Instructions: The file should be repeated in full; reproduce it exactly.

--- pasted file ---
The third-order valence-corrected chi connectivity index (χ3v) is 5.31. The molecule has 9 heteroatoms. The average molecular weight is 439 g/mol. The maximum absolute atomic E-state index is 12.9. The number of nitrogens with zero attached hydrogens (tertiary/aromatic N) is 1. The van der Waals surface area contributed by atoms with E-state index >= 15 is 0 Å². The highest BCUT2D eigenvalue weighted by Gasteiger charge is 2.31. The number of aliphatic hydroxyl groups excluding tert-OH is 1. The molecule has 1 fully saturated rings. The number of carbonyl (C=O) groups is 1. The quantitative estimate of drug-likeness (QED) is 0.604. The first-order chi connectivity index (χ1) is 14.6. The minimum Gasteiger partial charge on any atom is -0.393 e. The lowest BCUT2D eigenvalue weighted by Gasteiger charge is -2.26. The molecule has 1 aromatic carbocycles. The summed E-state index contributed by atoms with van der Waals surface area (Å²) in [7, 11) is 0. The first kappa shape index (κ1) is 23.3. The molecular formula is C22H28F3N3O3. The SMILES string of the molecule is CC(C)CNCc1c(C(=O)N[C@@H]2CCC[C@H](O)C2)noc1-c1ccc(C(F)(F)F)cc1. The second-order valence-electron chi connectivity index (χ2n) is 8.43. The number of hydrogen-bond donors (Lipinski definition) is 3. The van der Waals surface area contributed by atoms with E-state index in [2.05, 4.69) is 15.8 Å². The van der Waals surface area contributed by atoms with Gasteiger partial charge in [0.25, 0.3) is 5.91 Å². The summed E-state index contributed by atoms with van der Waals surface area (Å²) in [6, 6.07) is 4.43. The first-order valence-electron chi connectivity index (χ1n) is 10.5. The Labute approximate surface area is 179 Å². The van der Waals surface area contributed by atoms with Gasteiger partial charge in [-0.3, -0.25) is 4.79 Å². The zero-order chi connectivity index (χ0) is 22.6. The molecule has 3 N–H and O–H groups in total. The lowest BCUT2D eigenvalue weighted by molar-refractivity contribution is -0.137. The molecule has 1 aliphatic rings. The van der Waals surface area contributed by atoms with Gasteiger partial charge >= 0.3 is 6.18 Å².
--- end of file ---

The third-order valence-corrected chi connectivity index (χ3v) is 5.31. The molecule has 9 heteroatoms. The average molecular weight is 439 g/mol. The maximum absolute atomic E-state index is 12.9. The number of nitrogens with zero attached hydrogens (tertiary/aromatic N) is 1. The van der Waals surface area contributed by atoms with E-state index >= 15 is 0 Å². The highest BCUT2D eigenvalue weighted by Gasteiger charge is 2.31. The number of aliphatic hydroxyl groups excluding tert-OH is 1. The molecule has 1 fully saturated rings. The number of carbonyl (C=O) groups is 1. The quantitative estimate of drug-likeness (QED) is 0.604. The first-order chi connectivity index (χ1) is 14.6. The minimum Gasteiger partial charge on any atom is -0.393 e. The lowest BCUT2D eigenvalue weighted by Gasteiger charge is -2.26. The molecule has 1 aromatic carbocycles. The summed E-state index contributed by atoms with van der Waals surface area (Å²) in [7, 11) is 0. The first kappa shape index (κ1) is 23.3. The molecular formula is C22H28F3N3O3. The SMILES string of the molecule is CC(C)CNCc1c(C(=O)N[C@@H]2CCC[C@H](O)C2)noc1-c1ccc(C(F)(F)F)cc1. The second-order valence-electron chi connectivity index (χ2n) is 8.43. The number of hydrogen-bond donors (Lipinski definition) is 3. The van der Waals surface area contributed by atoms with E-state index in [2.05, 4.69) is 15.8 Å². The van der Waals surface area contributed by atoms with Gasteiger partial charge in [0.25, 0.3) is 5.91 Å². The summed E-state index contributed by atoms with van der Waals surface area (Å²) in [6, 6.07) is 4.43. The first-order valence-electron chi connectivity index (χ1n) is 10.5. The Labute approximate surface area is 179 Å². The van der Waals surface area contributed by atoms with Gasteiger partial charge in [-0.3, -0.25) is 4.79 Å². The zero-order chi connectivity index (χ0) is 22.6. The molecule has 3 N–H and O–H groups in total. The lowest BCUT2D eigenvalue weighted by molar-refractivity contribution is -0.137. The molecule has 1 aliphatic rings. The van der Waals surface area contributed by atoms with Gasteiger partial charge >= 0.3 is 6.18 Å².